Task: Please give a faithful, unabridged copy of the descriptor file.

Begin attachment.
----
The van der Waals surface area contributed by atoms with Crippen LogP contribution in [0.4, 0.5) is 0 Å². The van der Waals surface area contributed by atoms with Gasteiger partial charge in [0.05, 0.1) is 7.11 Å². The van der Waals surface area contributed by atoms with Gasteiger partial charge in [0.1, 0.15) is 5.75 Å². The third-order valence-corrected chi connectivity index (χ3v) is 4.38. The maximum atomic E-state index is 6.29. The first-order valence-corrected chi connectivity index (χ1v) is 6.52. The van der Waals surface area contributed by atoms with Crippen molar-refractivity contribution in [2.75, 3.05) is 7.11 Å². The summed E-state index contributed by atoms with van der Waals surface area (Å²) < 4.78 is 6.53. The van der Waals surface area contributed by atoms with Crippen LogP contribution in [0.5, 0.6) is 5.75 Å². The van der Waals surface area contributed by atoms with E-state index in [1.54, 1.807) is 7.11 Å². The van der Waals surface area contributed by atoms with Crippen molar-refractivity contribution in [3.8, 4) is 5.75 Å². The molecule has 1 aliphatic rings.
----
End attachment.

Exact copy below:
The van der Waals surface area contributed by atoms with Crippen LogP contribution in [0.4, 0.5) is 0 Å². The van der Waals surface area contributed by atoms with Gasteiger partial charge in [0.05, 0.1) is 7.11 Å². The van der Waals surface area contributed by atoms with Gasteiger partial charge in [0.1, 0.15) is 5.75 Å². The third-order valence-corrected chi connectivity index (χ3v) is 4.38. The maximum atomic E-state index is 6.29. The first-order valence-corrected chi connectivity index (χ1v) is 6.52. The van der Waals surface area contributed by atoms with Crippen molar-refractivity contribution in [2.75, 3.05) is 7.11 Å². The summed E-state index contributed by atoms with van der Waals surface area (Å²) < 4.78 is 6.53. The van der Waals surface area contributed by atoms with Crippen LogP contribution in [0.5, 0.6) is 5.75 Å². The van der Waals surface area contributed by atoms with E-state index in [1.54, 1.807) is 7.11 Å². The van der Waals surface area contributed by atoms with Crippen molar-refractivity contribution in [3.8, 4) is 5.75 Å². The molecule has 1 aliphatic rings.